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At the heart of general practice since 1960

GP earnings drop for seventh year in a row

Official figures reveal that GPs’ annual earnings have fallen by almost a quarter in seven years, finds Joe Davis

Pre-tax GP income fell to an average of £102,000 in 2012/13 due to soaring expenses levels, the latest official NHS figures show. Earnings dropped by 0.9% compared with 2011/12 – the seventh consecutive annual fall when inflation is taken into account.

Average GP partner income before tax peaked at £129,994 in the UK after the introduction of the 2004 contract, but has since declined by almost 22% in real terms.

The GPC said the figures demonstrated continuing ‘inadequate investment’ in general practice, with rising expenses swallowing up GP funding.

GP earnings graphic-online

The figures, published last month by the Health and Social Care Information Centre, are the most up-to-date record of gross earnings before pension contributions are deducted.

In the GP funding deal for 2012/13, NHS Employers said GP funding in England, Wales, Scotland and Northern Ireland should be uplifted by 0.5% to help meet increased practice expenses and to ‘put a strong emphasis on improved patient care’.

But the HSCIC figures show income dropped while expenses rose by 2.9%, with the expenses-to-earnings ratio rising by 0.9 percentage points to 62.5%.

English GP partners earned the most at £105,100 before tax, compared with £88,800 in Scotland, £91,000 in Wales and £92,200 in Northern Ireland.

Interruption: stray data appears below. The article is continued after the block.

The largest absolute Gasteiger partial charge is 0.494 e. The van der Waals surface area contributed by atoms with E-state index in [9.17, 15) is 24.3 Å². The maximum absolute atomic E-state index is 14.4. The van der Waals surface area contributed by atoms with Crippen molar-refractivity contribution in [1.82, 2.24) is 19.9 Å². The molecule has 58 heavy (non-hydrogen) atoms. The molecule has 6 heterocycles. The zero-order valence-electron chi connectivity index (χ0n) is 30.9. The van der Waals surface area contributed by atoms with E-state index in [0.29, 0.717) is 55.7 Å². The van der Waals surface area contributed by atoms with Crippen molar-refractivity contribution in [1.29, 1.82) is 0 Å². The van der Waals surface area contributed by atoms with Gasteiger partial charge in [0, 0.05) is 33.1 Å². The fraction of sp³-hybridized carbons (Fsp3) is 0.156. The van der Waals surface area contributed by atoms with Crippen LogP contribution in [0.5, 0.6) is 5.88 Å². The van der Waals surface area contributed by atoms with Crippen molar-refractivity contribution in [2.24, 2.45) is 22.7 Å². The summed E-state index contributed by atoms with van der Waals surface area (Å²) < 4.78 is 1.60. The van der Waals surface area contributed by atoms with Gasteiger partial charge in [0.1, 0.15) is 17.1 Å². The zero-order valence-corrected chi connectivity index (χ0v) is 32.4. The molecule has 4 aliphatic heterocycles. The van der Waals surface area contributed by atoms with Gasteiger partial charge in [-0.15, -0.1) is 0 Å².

Salaried GP pay was not hit as hard, with average income before tax decreasing by 0.6% between 2011/12 and 2012/13, from £56,800 to £56,400.

GPC chair Dr Chaand Nagpaul said the figures showed GPs had been ‘singularly disadvantaged’ when considered alongside other comparative NHS healthcare staff.

He said: ‘This highlights the Government’s continued inadequate investment in general practice, which is not keeping up with the rising expenses of running a GP practice to meet the increasing volumes of care GPs provide.’

 

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Readers' comments (12)

  • The report doesn't say what proportion are working part time and this amount still puts them into the top 2% of wage earners. Yes it's stressful but so are many jobs, yes it's skilled but so are many jobs and to be fair GPs are self employed with few of the downsides of self employment andmnay of the benefits of the NHS including pension. I didn't hear any GPs moaning when the salaries went up when the contact was renegotiated in fact my GP friends and colleagues said they would work less and earn the same. So not sure I see the value of this report

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  • To Anon 12.59
    the NHS pension does not really apply to GP partners as others ie most nhs employees pay 12% wages and employer 14% as GP self employed we pay both = 26% and due to rise so pension is not a great benefit as many think esp as have to work to 67 to get it and payouts falling. most people don't pay 10 000 pounds per year in defence fees and membership to professional bodies. The average gp 80 -90 000 not 100 as suggested this mean is skewed by 1% who manage to earn 140000. so after pension and fees more like 55 000 before tax.
    I don't think anyone is complaining about the money itself its more the excess workload the denigration of the preofession the abuse from press politicians and the public to do more with less.
    really this is a 50% pay cut as people come to see GPs twice as often than 10 years ago with more complex problems and as gov moves work out of hospital to GP. Lets not forget the average salaried doc earns 56 000 and pay pension and fees out of that. UI think hosp docs do a lot better for less work and then private on top so why should med students be GPs?